Marubozu: A candlestick with no shadow extending from the body at either the open, the close or at both. The name means close-cropped or close-cut in Japanese, though other interpretations refer to it as Bald or Shaven Head.

Morning Doji Star: A three-day bullish reversal pattern that is very similar to the Morning Star. The first day is in a downtrend with a long black body. The next day opens lower with a Doji that has a small trading range. The last day closes above the midpoint of the first day.

Morning Star: A three-day bullish reversal pattern consisting of three candlesticks – a long-bodied black candle extending the current downtrend, a short middle candle that gapped down on the open, and a long-bodied white candle that gapped up on the open and closed above the midpoint of the body of the first day.

Piercing Line: A bullish two-day reversal pattern. The first day, in a downtrend, is a long black day. The next day opens at a new low, then closes above the midpoint of the body of the first day.

Rising Three Methods: A bullish continuation pattern in which a long white body is followed by three small body days, each fully contained within the range of the high and low of the first day. The fifth day closes at a new high.

Shooting Star: A single day pattern that can appear in an uptrend. It opens higher, trades much higher, then closes near its open. It looks just like the Inverted Hammer except that it is bearish.

Short Day: A short day represents a small price move from open to close, where the length of the candle body is short.

Spinning Top: Candlestick lines that have small bodies with upper and lower shadows that exceed the length of the body. Spinning tops signal indecision.

Stars: A candlestick that gaps away from the previous candlestick is said to be in star position. Depending on the previous candlestick, the star position candlestick gaps up or down and appears isolated from previous price action.

Stick Sandwich: A bullish reversal pattern with two black bodies surrounding a white body. The closing prices of the two black bodies must be equal. A support price is apparent and the opportunity for prices to reverse is quite good.

Three Black Crows: A bearish reversal pattern consisting of three consecutive long black bodies where each day closes at or near its low and opens within the body of the previous day.

Three White Soldiers: A bullish reversal pattern consisting of three consecutive long white bodies. Each should open within the previous body and the close should be near the high of the day.

Upside Gap Two Crows: A three-day bearish pattern that only happens in an uptrend. The first day is a long white body followed by a gapped open with the small black body remaining gapped above the first day. The third day is also a black day whose body is larger than the second day and engulfs it. The close of the last day is still above the first long white day.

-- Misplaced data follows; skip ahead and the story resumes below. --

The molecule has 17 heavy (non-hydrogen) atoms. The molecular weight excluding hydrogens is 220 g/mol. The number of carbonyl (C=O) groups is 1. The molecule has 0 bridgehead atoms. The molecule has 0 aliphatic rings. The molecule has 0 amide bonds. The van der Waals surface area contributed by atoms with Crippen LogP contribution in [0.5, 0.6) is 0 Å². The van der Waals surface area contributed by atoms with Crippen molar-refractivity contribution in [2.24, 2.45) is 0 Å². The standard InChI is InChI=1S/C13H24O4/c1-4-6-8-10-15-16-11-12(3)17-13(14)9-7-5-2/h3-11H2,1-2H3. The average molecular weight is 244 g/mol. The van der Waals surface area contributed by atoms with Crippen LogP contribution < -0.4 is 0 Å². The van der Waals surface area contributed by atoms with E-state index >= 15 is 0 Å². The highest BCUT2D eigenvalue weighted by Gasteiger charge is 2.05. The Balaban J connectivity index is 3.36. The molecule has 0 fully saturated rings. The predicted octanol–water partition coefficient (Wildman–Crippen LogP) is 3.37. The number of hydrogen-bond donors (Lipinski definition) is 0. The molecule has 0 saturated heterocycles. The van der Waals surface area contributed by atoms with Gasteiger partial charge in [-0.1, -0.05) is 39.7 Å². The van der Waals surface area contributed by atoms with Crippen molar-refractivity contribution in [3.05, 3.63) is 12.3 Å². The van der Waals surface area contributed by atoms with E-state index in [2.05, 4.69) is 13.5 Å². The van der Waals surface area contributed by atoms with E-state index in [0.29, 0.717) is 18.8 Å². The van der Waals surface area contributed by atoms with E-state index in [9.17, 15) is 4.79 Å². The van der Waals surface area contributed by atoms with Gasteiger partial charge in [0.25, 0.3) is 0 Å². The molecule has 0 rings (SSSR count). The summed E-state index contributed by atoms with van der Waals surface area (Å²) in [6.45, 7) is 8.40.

Upside Tasuki Gap: A continuation pattern with a long white body followed by another white body that has gapped above the first one. The third day is black and opens within the body of the second day, then closes in the gap between the first two days, but does not close the gap.


Open A Forex Live Account

Forex live account

Forex Live Account: How to Kick-start a Successful Career in Forex

Anyone with an aptitude for numbers and an attitude to get maximum can try a hand in forex trading. And the first hurdle they have to overcome is to open a forex live account. Opening just another account among the many opened every day is easy. But here is the catch.

“Where you start is not far from where you finish.”

So, where do you start?

Forex trading live account:

Everyone needs this to start up, to make their first trade. As I said before, anyone with a minimal amount of cash in their pockets can start a forex live account. But there are various parameters to a live account. And although there are numerous companies which provide for such live accounts, – the parameters provided in them are more often than not varied. Parameters? Yes, parameters; viz.

Balance- The amount of money or base currency the trader can or will have to invest into the account to start trading. The more you have, the more you can make. The more you have, the more you can lose too.
Forex Lot Size- Lot Size refers to the number of base currency units contained in the account. For example, a lot size of 10,000 means the lot has an amount equivalent to 10,000 of the base currency of the trade. There are three specific universally recognized lot structures or types, – Standard, Mini, and Micro lots which have 100,000, 10,000 and 1000 units of the base currency within them.
Forex Pairs- Forex pairs refer to the pairs of currency quotes which the forex trading live account caters to. Currency quote, for the sake of the explanation, are pairs of different currencies with their value coefficient attached to them, such as EUR/USD = 1.56. Often the number of pairs which an account caters to is in terms of the lot size of the account.